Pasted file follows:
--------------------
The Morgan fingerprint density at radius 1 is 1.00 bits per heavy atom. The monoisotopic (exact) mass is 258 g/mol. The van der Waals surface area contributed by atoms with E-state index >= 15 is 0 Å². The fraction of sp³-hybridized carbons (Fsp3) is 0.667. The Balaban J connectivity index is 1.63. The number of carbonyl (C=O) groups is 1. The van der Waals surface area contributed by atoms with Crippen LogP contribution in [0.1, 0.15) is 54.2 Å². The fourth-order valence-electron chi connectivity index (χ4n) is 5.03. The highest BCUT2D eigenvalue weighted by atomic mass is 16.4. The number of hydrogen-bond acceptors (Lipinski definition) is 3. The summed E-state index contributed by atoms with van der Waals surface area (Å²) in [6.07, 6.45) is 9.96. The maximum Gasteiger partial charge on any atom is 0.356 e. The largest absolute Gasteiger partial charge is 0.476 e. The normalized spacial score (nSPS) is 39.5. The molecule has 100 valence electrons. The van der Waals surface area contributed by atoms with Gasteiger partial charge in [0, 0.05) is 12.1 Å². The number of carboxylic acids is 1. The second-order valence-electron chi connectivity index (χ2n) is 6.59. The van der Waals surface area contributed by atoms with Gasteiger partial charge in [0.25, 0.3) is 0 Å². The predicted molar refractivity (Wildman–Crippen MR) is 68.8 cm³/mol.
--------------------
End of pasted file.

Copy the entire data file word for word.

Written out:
The Morgan fingerprint density at radius 1 is 1.00 bits per heavy atom. The monoisotopic (exact) mass is 258 g/mol. The van der Waals surface area contributed by atoms with E-state index >= 15 is 0 Å². The fraction of sp³-hybridized carbons (Fsp3) is 0.667. The Balaban J connectivity index is 1.63. The number of carbonyl (C=O) groups is 1. The van der Waals surface area contributed by atoms with Crippen LogP contribution in [0.1, 0.15) is 54.2 Å². The fourth-order valence-electron chi connectivity index (χ4n) is 5.03. The highest BCUT2D eigenvalue weighted by atomic mass is 16.4. The number of hydrogen-bond acceptors (Lipinski definition) is 3. The summed E-state index contributed by atoms with van der Waals surface area (Å²) in [6.07, 6.45) is 9.96. The maximum Gasteiger partial charge on any atom is 0.356 e. The largest absolute Gasteiger partial charge is 0.476 e. The normalized spacial score (nSPS) is 39.5. The molecule has 100 valence electrons. The van der Waals surface area contributed by atoms with Gasteiger partial charge in [0, 0.05) is 12.1 Å². The number of carboxylic acids is 1. The second-order valence-electron chi connectivity index (χ2n) is 6.59. The van der Waals surface area contributed by atoms with Gasteiger partial charge in [0.25, 0.3) is 0 Å². The predicted molar refractivity (Wildman–Crippen MR) is 68.8 cm³/mol.